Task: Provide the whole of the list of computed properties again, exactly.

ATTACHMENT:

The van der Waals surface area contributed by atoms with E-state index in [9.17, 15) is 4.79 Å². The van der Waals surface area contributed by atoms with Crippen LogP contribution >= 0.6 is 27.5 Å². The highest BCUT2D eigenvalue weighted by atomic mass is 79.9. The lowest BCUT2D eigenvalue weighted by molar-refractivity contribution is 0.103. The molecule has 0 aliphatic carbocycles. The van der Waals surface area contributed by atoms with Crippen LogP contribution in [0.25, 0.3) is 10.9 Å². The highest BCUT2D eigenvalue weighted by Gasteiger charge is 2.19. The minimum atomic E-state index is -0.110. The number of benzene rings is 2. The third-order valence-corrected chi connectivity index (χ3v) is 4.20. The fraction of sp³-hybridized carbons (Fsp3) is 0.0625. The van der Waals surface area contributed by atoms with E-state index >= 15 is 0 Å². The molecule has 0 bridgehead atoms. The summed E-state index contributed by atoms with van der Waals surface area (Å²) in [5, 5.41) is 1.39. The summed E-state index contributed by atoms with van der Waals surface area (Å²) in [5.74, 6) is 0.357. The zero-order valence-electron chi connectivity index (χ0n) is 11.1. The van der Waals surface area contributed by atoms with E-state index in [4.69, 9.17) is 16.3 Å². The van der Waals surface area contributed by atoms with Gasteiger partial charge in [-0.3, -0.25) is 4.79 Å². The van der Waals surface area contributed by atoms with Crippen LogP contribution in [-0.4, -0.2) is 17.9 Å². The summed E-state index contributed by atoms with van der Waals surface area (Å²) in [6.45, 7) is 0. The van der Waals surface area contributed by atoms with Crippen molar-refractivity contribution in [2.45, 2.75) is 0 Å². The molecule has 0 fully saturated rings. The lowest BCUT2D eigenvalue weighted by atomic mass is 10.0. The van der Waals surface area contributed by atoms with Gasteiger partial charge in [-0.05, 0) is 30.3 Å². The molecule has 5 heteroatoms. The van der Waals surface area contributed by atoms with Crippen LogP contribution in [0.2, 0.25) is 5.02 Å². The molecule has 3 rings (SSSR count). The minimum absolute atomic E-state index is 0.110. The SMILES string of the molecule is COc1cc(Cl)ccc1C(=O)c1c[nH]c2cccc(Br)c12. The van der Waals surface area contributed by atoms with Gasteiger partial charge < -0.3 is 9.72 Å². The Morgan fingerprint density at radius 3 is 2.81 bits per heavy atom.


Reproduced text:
The van der Waals surface area contributed by atoms with E-state index in [9.17, 15) is 4.79 Å². The van der Waals surface area contributed by atoms with Crippen LogP contribution >= 0.6 is 27.5 Å². The highest BCUT2D eigenvalue weighted by atomic mass is 79.9. The lowest BCUT2D eigenvalue weighted by molar-refractivity contribution is 0.103. The molecule has 0 aliphatic carbocycles. The van der Waals surface area contributed by atoms with Crippen LogP contribution in [0.25, 0.3) is 10.9 Å². The highest BCUT2D eigenvalue weighted by Gasteiger charge is 2.19. The minimum atomic E-state index is -0.110. The number of benzene rings is 2. The third-order valence-corrected chi connectivity index (χ3v) is 4.20. The fraction of sp³-hybridized carbons (Fsp3) is 0.0625. The van der Waals surface area contributed by atoms with E-state index >= 15 is 0 Å². The molecule has 0 bridgehead atoms. The summed E-state index contributed by atoms with van der Waals surface area (Å²) in [5, 5.41) is 1.39. The summed E-state index contributed by atoms with van der Waals surface area (Å²) in [5.74, 6) is 0.357. The zero-order valence-electron chi connectivity index (χ0n) is 11.1. The van der Waals surface area contributed by atoms with E-state index in [4.69, 9.17) is 16.3 Å². The van der Waals surface area contributed by atoms with Gasteiger partial charge in [-0.3, -0.25) is 4.79 Å². The van der Waals surface area contributed by atoms with Crippen LogP contribution in [-0.4, -0.2) is 17.9 Å². The summed E-state index contributed by atoms with van der Waals surface area (Å²) in [6.45, 7) is 0. The van der Waals surface area contributed by atoms with Crippen molar-refractivity contribution in [2.45, 2.75) is 0 Å². The molecule has 0 fully saturated rings. The lowest BCUT2D eigenvalue weighted by atomic mass is 10.0. The van der Waals surface area contributed by atoms with Gasteiger partial charge in [-0.05, 0) is 30.3 Å². The molecule has 5 heteroatoms. The van der Waals surface area contributed by atoms with Crippen LogP contribution in [0.2, 0.25) is 5.02 Å². The molecule has 3 rings (SSSR count). The minimum absolute atomic E-state index is 0.110. The SMILES string of the molecule is COc1cc(Cl)ccc1C(=O)c1c[nH]c2cccc(Br)c12. The van der Waals surface area contributed by atoms with Gasteiger partial charge < -0.3 is 9.72 Å². The Morgan fingerprint density at radius 3 is 2.81 bits per heavy atom.